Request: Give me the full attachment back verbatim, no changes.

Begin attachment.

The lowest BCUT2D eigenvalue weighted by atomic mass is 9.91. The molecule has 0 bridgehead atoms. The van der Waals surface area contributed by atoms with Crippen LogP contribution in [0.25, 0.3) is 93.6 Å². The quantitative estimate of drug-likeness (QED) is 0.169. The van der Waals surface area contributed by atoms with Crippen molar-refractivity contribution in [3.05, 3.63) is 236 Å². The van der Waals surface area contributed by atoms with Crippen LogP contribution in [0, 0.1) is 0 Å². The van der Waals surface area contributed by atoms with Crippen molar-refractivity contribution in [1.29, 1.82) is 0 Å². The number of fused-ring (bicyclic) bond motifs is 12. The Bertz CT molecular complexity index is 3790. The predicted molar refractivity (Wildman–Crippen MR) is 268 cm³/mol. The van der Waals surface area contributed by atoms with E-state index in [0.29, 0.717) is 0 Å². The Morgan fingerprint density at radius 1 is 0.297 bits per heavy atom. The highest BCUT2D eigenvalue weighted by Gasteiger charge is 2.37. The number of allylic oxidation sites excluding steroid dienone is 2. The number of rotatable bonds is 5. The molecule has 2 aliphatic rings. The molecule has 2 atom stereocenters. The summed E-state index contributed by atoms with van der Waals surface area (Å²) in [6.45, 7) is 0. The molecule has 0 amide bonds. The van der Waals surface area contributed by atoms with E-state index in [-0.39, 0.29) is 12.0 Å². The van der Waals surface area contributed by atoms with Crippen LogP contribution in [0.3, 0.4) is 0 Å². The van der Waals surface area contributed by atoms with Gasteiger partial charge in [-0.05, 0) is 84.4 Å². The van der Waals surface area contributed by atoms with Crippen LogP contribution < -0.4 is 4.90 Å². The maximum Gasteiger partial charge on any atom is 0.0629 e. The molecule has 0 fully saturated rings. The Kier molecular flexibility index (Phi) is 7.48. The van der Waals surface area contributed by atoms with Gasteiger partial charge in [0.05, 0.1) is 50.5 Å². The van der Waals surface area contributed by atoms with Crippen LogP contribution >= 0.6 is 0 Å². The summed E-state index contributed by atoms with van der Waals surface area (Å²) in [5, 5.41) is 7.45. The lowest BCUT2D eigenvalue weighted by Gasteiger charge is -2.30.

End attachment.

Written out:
The lowest BCUT2D eigenvalue weighted by atomic mass is 9.91. The molecule has 0 bridgehead atoms. The van der Waals surface area contributed by atoms with Crippen LogP contribution in [0.25, 0.3) is 93.6 Å². The quantitative estimate of drug-likeness (QED) is 0.169. The van der Waals surface area contributed by atoms with Crippen molar-refractivity contribution in [3.05, 3.63) is 236 Å². The van der Waals surface area contributed by atoms with Crippen LogP contribution in [0, 0.1) is 0 Å². The van der Waals surface area contributed by atoms with Crippen molar-refractivity contribution in [1.29, 1.82) is 0 Å². The number of fused-ring (bicyclic) bond motifs is 12. The Bertz CT molecular complexity index is 3790. The predicted molar refractivity (Wildman–Crippen MR) is 268 cm³/mol. The van der Waals surface area contributed by atoms with E-state index in [0.29, 0.717) is 0 Å². The Morgan fingerprint density at radius 1 is 0.297 bits per heavy atom. The highest BCUT2D eigenvalue weighted by Gasteiger charge is 2.37. The number of allylic oxidation sites excluding steroid dienone is 2. The number of rotatable bonds is 5. The molecule has 2 aliphatic rings. The molecule has 2 atom stereocenters. The summed E-state index contributed by atoms with van der Waals surface area (Å²) in [6.45, 7) is 0. The molecule has 0 amide bonds. The van der Waals surface area contributed by atoms with E-state index in [-0.39, 0.29) is 12.0 Å². The van der Waals surface area contributed by atoms with Crippen LogP contribution in [0.3, 0.4) is 0 Å². The van der Waals surface area contributed by atoms with Gasteiger partial charge in [-0.05, 0) is 84.4 Å². The van der Waals surface area contributed by atoms with Crippen LogP contribution < -0.4 is 4.90 Å². The maximum Gasteiger partial charge on any atom is 0.0629 e. The molecule has 0 fully saturated rings. The Kier molecular flexibility index (Phi) is 7.48. The van der Waals surface area contributed by atoms with Gasteiger partial charge in [0.05, 0.1) is 50.5 Å². The van der Waals surface area contributed by atoms with Crippen LogP contribution >= 0.6 is 0 Å². The summed E-state index contributed by atoms with van der Waals surface area (Å²) in [5, 5.41) is 7.45. The lowest BCUT2D eigenvalue weighted by Gasteiger charge is -2.30.